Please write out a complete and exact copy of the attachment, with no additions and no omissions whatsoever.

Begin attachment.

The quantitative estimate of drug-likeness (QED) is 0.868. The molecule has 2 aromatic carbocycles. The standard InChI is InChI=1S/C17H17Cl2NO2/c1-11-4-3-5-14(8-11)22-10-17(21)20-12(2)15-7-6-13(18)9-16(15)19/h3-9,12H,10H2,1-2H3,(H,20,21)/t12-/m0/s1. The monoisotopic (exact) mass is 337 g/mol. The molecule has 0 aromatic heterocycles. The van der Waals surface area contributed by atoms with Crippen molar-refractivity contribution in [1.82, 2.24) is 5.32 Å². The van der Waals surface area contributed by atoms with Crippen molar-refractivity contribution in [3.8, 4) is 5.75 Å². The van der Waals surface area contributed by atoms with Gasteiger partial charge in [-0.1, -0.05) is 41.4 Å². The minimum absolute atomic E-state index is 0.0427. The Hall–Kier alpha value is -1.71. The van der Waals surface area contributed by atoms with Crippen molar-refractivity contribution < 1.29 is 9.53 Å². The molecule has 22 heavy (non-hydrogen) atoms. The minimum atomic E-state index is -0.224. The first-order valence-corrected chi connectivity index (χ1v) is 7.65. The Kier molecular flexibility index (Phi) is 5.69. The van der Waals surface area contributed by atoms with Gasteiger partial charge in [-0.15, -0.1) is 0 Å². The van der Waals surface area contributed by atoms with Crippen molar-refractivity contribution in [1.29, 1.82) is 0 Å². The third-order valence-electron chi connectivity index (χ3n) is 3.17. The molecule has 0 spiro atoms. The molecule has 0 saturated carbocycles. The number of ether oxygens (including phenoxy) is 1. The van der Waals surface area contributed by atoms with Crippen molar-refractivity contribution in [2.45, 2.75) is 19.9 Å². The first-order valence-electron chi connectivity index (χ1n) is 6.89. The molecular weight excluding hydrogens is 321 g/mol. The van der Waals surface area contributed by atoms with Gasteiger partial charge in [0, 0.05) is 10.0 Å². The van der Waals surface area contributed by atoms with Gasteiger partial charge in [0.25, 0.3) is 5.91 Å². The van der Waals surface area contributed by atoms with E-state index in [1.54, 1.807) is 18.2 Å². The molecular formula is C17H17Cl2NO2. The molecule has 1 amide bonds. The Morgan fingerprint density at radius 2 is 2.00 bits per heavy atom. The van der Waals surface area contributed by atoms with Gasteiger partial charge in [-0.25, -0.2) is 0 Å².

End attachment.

The quantitative estimate of drug-likeness (QED) is 0.868. The molecule has 2 aromatic carbocycles. The standard InChI is InChI=1S/C17H17Cl2NO2/c1-11-4-3-5-14(8-11)22-10-17(21)20-12(2)15-7-6-13(18)9-16(15)19/h3-9,12H,10H2,1-2H3,(H,20,21)/t12-/m0/s1. The monoisotopic (exact) mass is 337 g/mol. The molecule has 0 aromatic heterocycles. The van der Waals surface area contributed by atoms with Crippen molar-refractivity contribution in [1.82, 2.24) is 5.32 Å². The van der Waals surface area contributed by atoms with Crippen molar-refractivity contribution in [3.8, 4) is 5.75 Å². The van der Waals surface area contributed by atoms with Gasteiger partial charge in [-0.1, -0.05) is 41.4 Å². The minimum absolute atomic E-state index is 0.0427. The Hall–Kier alpha value is -1.71. The van der Waals surface area contributed by atoms with Crippen molar-refractivity contribution < 1.29 is 9.53 Å². The molecule has 22 heavy (non-hydrogen) atoms. The minimum atomic E-state index is -0.224. The first-order valence-corrected chi connectivity index (χ1v) is 7.65. The Kier molecular flexibility index (Phi) is 5.69. The van der Waals surface area contributed by atoms with Gasteiger partial charge in [-0.15, -0.1) is 0 Å². The van der Waals surface area contributed by atoms with Crippen molar-refractivity contribution in [1.29, 1.82) is 0 Å². The third-order valence-electron chi connectivity index (χ3n) is 3.17. The molecule has 0 spiro atoms. The molecule has 0 saturated carbocycles. The number of ether oxygens (including phenoxy) is 1. The van der Waals surface area contributed by atoms with Crippen molar-refractivity contribution in [2.45, 2.75) is 19.9 Å². The first-order valence-electron chi connectivity index (χ1n) is 6.89. The molecular weight excluding hydrogens is 321 g/mol. The van der Waals surface area contributed by atoms with Gasteiger partial charge in [0, 0.05) is 10.0 Å². The van der Waals surface area contributed by atoms with Gasteiger partial charge in [0.25, 0.3) is 5.91 Å². The van der Waals surface area contributed by atoms with E-state index in [1.54, 1.807) is 18.2 Å². The molecular formula is C17H17Cl2NO2. The molecule has 1 amide bonds. The Morgan fingerprint density at radius 2 is 2.00 bits per heavy atom. The van der Waals surface area contributed by atoms with Gasteiger partial charge in [-0.25, -0.2) is 0 Å².